November 21, 2017

Two Problems Men Face

Thomas Overmiller

My Bible uses the word man to refer to people in general, as in “mankind.” But when the Bible speaks about people who are men, the masculine gender specifically – I find the word man used for that as well. So when I read my English Bible, I am not always sure whether a particular use of the word man means “people in general” or an actual man. From recent study in James 1, I have noticed two occasions where the word man refers to an actual man in particular and not people in general. On both of these occasions, James speaks directly to the men in his audience. If you are a man, will you pause for a moment to consider what he is saying to you?

The Problem of an Angry Man

Does any person have the potential to express anger? Yes, without a doubt. But let me ask you a more specific question – do men in particular have the tendency to express anger? Yes. And that is what James appears to highlight in this statement.

For the wrath of [a] man worketh not the righteousness of God (Jam. 1:20).

When a man responds to other people in his life with anger, this angry response does not produce positive, spiritual, godly change. In fact, it tends to produce the very opposite. Husbands who respond to their wives in anger may condition their wives to adjust their behavior to prevent future outbursts from their husbands. But don’t misinterpret this acquiescence as spiritual growth. When a father reacts in anger to his children, his children may learn to avoid saying and doing things that provoke his anger towards them. But don’t mistake this compliance with true spiritual transformation.

The wrath of a man tends to motivate people around him to suppress their damaged feelings. But lingering, festering hurt and bitterness lingers and festers in the hearts of people who live with angry men. So James sounds the alarm. Men, start listening to the people in your life; stop interrupting them, and above all – stop reacting in anger (Jam. 1:19). You may feel like you have things under control, but the truth will come out with time, and it will be heartbreaking. A man who listens more and reacts less will be a man who nurtures and encourages genuine spiritual growth in the lives of those they lead.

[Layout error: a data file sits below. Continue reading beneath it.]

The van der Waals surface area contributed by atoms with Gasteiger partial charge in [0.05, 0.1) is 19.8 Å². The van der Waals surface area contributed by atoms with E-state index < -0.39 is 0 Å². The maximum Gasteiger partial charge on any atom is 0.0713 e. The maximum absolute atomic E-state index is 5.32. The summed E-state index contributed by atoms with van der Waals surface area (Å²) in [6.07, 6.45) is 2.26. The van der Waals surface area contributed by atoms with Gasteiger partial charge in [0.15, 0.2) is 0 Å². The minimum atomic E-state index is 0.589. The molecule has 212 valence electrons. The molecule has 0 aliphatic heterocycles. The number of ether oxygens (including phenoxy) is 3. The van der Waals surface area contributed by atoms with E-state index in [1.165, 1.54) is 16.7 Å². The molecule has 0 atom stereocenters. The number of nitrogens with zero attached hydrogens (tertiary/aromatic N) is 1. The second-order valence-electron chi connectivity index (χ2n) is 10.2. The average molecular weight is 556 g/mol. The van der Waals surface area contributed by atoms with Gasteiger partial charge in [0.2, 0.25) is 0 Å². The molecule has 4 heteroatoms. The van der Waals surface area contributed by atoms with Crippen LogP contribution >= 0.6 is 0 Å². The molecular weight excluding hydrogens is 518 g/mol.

The Problem of a Passive Man

A passive man is a man who sees the needs but does not meet them. He is a man with the responsibility to lead but does not take responsibility. He is a man to takes in information around him but refuses to take appropriate action. Do men and ladies, boys and girls alike have the potential to approach life passively? Yes. But do adult men have this problem in a particular way? Definitely yes. Here’s how James describes it. (Remember, the word man in this verse refers to an adult man in particular.)

For if any be a hearer of the word, and not a doer, he is like unto a man beholding his natural face in a glass: for he beholdeth himself, and goeth his way, and straightway forgetteth what manner of man he was (Jam. 1:23-24).

The illustration James uses here is somewhat amusing. He tells us that an adult man tends to take what he sees in the mirror less seriously than other people, especially women. He is more likely to head out into the day without making changes to his personal deportment and appearance based upon the things he saw in the bathroom mirror. By using this illustration, James highlights the tendency of adult men to be passive. He draws attention to the propensity in adult men to withdraw from situations that require our attention, intervention, and leadership.

So if you are an adult man, what should you make of these observations from James 1? Step back and ask the Lord to reveal to you any observable tendencies that you have to express anger in your relationships and to withdraw from situations that are requiring your careful attention and intervention. God will not withhold His perspective from you. And He will lavishly provide the wisdom you need to put away your angry responses and to properly get involved in situations that are requiring your attention. Be the man that God made you to be.

If any of you lack wisdom, let him ask of God, that giveth to all men liberally, and upbraideth not; and it shall be given him (Jam. 1:5).

Thomas Overmiller serves as pastor for Faith Baptist Church in Corona, NY and blogs at Shepherd Thoughts. This article first appeared at Shepherd Thoughts and is used with permission.


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